I’ve always shied away from the topic of console mods. Perhaps because it’s the kind of discussion that can result in bannings from forums and websites, auctions being shut down on eBay, that sort of thing. It’s a legal grey area – not the act of modding itself, but what modding can allow for. At the risk of indicting myself, I’m writing about it here because I find it to be an interesting topic that I hear and read little about in mainstream circles. So to begin with, let’s talk about what modifications are out there, and why someone might want to modify their console in the first place, and then I’ll talk a bit about my modded Saturn and PlayStation. Continue reading
I’m sorry. There, I said it. Sometimes life gets in the way of regular blogging, you know? I feel bad because I’ve found the time to play lots of games recently – but games are quicker and easier to play than they are to write about in my experience!
So between lengthy play sessions with Xenoblade Chronicles X, various other Wii U games and a replay of Zelda: Four Swords Adventures, I picked up Midway Arcade Treasures 3 for the original Xbox. I’m not going to discuss that here, but it set me off thinking about other compilations I own and what makes a good retro/classic game compilation. Sega, Capcom, Atari, Namco, Taito, Midway – repeated offenders during the PS2/Xbox/Gamecube era, the lot of them, so there’s plenty of these out there to talk about. Continue reading
Repairs repairs. Repairs repairs repairs repairs repairs. And how to do them. I don’t do practical posts (although I’m not above doing the odd poor parody of practical guides), but in buying a good number of second-hand, older consoles over the past few years I’ve come across several issues which are easily fixable, and I think it’s worth a write-up. The consoles I write about on this blog are by no means the oldest or the rarest (until I go ahead with my plan to turn this into a BBC Micro fansite) but nevertheless, nobody is manufacturing replacements for old consoles any more and that lack will inevitably only become more pronounced as the years pass. So for those who enjoy old consoles and want to keep them in good working order, the odd repair/clean is pretty much unavoidable. Continue reading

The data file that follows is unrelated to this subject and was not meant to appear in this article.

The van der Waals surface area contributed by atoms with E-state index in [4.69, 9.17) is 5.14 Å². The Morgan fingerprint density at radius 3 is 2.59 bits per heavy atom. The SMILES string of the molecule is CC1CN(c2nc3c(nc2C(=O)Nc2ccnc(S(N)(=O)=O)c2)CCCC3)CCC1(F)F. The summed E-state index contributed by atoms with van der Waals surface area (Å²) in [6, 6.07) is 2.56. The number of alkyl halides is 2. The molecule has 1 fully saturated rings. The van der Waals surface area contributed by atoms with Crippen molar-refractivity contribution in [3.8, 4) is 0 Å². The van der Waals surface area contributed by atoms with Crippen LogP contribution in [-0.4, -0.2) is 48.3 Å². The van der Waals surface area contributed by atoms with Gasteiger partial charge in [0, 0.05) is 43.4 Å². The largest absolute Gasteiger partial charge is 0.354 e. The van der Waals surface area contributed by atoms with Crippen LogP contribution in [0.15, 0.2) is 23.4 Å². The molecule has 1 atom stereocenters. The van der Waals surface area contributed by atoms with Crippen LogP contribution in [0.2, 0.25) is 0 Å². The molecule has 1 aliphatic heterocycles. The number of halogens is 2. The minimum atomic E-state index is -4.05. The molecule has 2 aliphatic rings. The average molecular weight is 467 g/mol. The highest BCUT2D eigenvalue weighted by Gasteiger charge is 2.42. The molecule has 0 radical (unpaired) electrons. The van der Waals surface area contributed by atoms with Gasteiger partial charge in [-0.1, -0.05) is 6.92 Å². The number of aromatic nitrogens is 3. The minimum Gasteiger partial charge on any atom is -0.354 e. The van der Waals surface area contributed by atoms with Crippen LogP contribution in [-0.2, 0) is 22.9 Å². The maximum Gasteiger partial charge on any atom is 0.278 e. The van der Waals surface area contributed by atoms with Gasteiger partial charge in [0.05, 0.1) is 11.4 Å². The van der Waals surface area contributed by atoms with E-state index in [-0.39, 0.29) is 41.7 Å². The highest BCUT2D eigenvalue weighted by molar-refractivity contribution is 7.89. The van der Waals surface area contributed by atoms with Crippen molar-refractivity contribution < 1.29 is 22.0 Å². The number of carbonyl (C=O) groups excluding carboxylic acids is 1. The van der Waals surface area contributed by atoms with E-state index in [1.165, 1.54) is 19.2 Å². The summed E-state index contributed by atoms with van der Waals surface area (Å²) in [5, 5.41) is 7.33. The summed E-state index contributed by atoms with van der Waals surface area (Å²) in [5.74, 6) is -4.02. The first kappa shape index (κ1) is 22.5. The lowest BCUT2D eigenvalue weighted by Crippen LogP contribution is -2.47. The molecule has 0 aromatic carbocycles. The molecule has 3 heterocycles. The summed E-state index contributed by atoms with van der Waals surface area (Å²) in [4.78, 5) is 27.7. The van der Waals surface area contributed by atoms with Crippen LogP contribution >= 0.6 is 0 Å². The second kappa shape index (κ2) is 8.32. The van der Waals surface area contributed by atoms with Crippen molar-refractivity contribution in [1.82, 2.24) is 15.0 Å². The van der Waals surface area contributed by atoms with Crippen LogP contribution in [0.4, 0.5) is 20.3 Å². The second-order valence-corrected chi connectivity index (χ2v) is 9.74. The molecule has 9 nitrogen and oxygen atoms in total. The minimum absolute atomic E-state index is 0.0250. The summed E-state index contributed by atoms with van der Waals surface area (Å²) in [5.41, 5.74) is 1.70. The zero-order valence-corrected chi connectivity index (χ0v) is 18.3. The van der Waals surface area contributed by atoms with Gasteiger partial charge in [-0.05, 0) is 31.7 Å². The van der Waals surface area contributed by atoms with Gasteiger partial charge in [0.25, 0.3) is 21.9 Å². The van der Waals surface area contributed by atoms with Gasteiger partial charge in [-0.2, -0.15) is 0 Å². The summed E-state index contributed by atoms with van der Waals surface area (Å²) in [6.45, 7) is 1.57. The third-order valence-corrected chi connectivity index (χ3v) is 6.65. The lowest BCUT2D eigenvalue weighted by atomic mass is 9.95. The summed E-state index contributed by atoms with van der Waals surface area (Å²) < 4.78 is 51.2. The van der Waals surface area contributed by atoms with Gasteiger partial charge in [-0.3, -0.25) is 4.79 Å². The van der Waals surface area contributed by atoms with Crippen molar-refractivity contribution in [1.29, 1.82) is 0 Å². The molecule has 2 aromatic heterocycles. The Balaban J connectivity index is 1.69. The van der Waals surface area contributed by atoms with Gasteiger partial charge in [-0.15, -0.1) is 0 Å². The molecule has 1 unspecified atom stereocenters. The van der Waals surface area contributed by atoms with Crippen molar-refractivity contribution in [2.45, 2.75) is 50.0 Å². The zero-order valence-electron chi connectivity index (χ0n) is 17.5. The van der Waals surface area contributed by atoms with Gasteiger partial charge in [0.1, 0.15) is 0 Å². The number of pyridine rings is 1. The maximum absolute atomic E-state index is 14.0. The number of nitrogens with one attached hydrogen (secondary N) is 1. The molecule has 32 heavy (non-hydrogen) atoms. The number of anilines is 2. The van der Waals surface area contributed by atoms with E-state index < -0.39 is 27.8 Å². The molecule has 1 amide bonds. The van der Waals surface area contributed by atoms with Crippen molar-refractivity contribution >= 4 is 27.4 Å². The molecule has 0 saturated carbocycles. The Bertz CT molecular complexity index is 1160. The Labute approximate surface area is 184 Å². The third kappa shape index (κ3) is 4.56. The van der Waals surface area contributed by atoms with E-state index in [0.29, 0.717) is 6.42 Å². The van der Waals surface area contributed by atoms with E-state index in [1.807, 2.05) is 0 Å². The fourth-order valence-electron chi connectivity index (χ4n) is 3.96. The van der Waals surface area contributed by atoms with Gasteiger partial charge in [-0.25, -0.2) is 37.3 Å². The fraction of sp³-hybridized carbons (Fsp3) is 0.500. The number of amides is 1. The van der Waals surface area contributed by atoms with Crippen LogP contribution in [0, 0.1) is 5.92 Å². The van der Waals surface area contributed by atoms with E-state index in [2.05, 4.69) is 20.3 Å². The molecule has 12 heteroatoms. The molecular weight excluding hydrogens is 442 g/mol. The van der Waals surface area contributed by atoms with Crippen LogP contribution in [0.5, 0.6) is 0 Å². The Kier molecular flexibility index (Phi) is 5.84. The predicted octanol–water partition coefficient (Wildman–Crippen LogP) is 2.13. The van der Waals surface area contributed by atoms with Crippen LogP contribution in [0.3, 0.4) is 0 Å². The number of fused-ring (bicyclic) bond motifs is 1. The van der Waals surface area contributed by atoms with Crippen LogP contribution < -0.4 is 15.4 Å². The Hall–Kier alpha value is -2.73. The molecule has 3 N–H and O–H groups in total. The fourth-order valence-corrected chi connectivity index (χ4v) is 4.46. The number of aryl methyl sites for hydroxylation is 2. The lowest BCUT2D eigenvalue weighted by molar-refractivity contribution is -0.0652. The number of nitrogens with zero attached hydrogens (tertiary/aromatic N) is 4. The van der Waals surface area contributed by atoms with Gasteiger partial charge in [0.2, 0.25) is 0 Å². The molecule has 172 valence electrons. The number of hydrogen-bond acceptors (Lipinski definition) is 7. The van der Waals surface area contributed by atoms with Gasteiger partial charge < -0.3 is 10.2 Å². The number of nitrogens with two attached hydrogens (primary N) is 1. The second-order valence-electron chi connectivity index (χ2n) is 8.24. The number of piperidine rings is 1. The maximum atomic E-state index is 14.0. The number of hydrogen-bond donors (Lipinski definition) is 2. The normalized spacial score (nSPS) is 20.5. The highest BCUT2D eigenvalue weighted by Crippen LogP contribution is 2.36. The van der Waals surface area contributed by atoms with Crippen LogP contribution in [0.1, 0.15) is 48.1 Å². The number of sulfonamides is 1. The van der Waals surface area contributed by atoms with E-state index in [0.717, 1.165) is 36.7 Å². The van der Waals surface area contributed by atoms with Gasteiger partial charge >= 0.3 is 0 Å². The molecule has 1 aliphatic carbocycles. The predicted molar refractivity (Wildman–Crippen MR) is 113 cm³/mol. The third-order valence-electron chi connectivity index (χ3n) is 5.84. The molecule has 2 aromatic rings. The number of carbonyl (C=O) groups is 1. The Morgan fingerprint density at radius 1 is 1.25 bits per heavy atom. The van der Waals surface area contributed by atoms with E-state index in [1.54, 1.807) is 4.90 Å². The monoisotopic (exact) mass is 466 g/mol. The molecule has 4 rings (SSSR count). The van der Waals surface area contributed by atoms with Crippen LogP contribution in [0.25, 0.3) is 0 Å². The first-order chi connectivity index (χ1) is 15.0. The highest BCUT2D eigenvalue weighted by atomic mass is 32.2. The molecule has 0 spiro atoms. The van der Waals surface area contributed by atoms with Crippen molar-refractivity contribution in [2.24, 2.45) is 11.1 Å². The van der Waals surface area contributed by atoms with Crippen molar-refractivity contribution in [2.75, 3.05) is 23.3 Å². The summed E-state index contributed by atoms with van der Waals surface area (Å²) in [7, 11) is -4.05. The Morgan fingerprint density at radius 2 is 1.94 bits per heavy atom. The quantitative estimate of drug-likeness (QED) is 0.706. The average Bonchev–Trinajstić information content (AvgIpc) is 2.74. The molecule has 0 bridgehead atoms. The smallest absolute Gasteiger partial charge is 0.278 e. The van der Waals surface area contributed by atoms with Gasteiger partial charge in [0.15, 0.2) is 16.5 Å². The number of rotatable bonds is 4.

This is a series of posts dedicated to independent and interesting videogame shops in the UK with a focus on those that sell retro/import games, both those that have perished and those that still survive today. We could always do with tip-offs of new or old places to cover, and would love to get memories or perspectives of the shops featured, so please take the time to comment. With the rise of the internet, dedicated retro videogame retailers are becoming scarcer and harder to find. This series will cover London for the most part since that’s where I’m based but I’m interested in other parts of the UK as well. This second post (see the first here on The Video Gallery in Islington) focuses on the newly opened Crazy Thumbs on Mitcham Road in Tooting, London. Continue reading
We’re late this week thanks to a combination of technical issues and academic deadlines. But we pulled it off in the end, and I am proud to present our biggest and brashest episode, which commences with a discussion of Oddworld: Abe’s Oddysee. A wildly ambitious, creative and unique game, Abe’s Oddysee is also remarkably difficult, a fact which does not escape us. Still, the difficulty alone doesn’t detract from this game’s many achievements as our discussion makes clear.
After a quick break Tommy Wiseau fans prove intent on transforming the Very Very Gaming Show into the Tommy Wiseau Show. Adrian impersonates numerous quotes from infamous cine-disaster The Room, and mayhem ensues. The detour doesn’t last long, and what Maya dubs “the great debate” gets the show firmly back on the videogame track. That’s right, we delve into the minefield that is modern vs. retro videogames. Our trusty guides through this enormous subject are two grizzled veterans of the videogame blogosphere: We Are Finally Cowboys and A Most Agreeable Pastime. The former’s post detailing why he gave up on modern gaming takes us through the first half of the discussion. What drives people to stop buying new games and turn to increasingly outdated technology for entertainment? Turns out there are many possible reasons, although Maya is quick to put it down in Adrian’s case to a hipster mentality.
We conclude the discussion with A Most Agreeable Pastime’s argument about the dangers of letting videogames define you. We find ourselves mostly in agreement, and point to the importance of blogs in doing away with the elitist attitudes prevalent in online videogame communities. Viva la inclusivité!
And that’s the show. We’ll return again soon (hopefully on time), and if you have any comments or suggestions on the show, please drop us a comment!
Episode 3: The Great Debate
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